In the letter, the directors of the Amador Foundation indicate that they have canceled or delayed payments for service contracts with third parties, have reduced their payroll by 50%, are only opening on weekends, and are managing payment arrangements for basic water services, electricity, and insurance.

The letter is dated November 16 of this year and ends with a call to its donors and allies to purchase tour packages for next year and to make donations of any amount to mitigate the minimal cash flow they are experiencing.

The over $90 million museum was designed by Canadian architect Frank Gehry and promoted by the Amador Foundation, with the support of donors, private companies, and the government of Panama. In the complex, there are eight galleries that explain how the emergence of Panama changed the world 3 million years ago.

https://www.newsroompanama.com/news/biomuseo-could-be-the-next-victim-of-mining-protests

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Anti-mining protests devastating Panama tourism

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Posted 21/11/2023

The ongoing protests against the mining contract between Panama and Minera Panama have hit the country’s tourism industry hard with potential visitors fearing they will be trapped in the closures, and even exposed to the danger of attacks. Foreign tourists continue to cancel reservations some cruise routes have changed their itineraries and conventions and events canceled… all of this translates into the loss of income and customers.

The flow of travelers to and from Panama fell by 15.48% in October

The road blockades to the interior of the country have caused losses of $60 million for domestic tourism operators.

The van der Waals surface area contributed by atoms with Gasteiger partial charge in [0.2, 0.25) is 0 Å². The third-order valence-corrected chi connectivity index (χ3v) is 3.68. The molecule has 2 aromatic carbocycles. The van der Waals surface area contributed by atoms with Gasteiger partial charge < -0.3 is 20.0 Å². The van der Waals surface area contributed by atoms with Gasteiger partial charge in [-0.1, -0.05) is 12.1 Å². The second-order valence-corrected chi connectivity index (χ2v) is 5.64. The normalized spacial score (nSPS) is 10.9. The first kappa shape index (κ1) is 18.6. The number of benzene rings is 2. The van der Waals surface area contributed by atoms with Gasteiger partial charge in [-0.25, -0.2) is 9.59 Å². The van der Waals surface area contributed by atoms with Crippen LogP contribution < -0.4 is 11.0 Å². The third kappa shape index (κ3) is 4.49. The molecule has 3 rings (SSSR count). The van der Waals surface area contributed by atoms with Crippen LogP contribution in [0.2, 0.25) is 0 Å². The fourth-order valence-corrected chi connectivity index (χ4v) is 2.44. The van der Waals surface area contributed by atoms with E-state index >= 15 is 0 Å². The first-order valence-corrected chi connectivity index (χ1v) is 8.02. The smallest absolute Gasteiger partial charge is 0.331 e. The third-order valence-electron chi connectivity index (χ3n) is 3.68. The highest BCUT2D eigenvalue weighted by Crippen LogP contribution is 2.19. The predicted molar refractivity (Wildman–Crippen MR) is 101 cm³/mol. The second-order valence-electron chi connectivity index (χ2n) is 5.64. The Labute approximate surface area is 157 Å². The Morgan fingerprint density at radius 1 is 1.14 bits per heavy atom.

Ernesto Orillac, a member of Camtur, adds that the arrival of more than 56 cruise operations and the Home Port in Panamanian ports is at risk.

“The street closures in Panama City, Colón, and other inland areas negatively impact tourists' perception of the country's security and what we see is that these closures and the vandalism that currently exists have nothing to do with the legitimate peaceful protest that occurred against the mining contract,” said Orillac, pointing out that the avenues must be opened and wait for the decision of the Supreme Court.

Orillac mentions that according to the Panama Tourism Promotion Fund (Promtur), between 68,000 and 70,000 international visitors who had planned to come between November and December of this year will not enter the country. This will mean about $400 million dollars that will no longer be generated throughout the tourism production chain.

“This money that was going to enter the economy to benefit a value chain that goes from taxi drivers, transporters, restaurants, operators, guides, sales of crafts, hotels, shopping centers, and other services will no longer be received,” Orillac added. , indicating that many jobs in the commercial sector, inland hotels, and restaurants, among others, are being put at risk.

In addition to the $400 million dollars that will no longer be generated due to the non-arrival of international tourists, Orillac mentions that in domestic tourism at least 60 million dollars have been lost due to the cancellations and suspension of trips to the interior during the days of national holidays. and it is estimated that an additional 30 million dollars will also be lost corresponding to this coming weekend due to the long weekend that some people usually take coinciding with November 28, the day of Panama's independence from Spain.

https://www.newsroompanama.com/news/anti-mining-protests-devastating-panama-tourism

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Minera Panamá announces possible suspension of operations

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Posted 20/11/2023

Minera Panamá announced the "possible temporary suspension of operations" in a statement on Monday morning, November 20.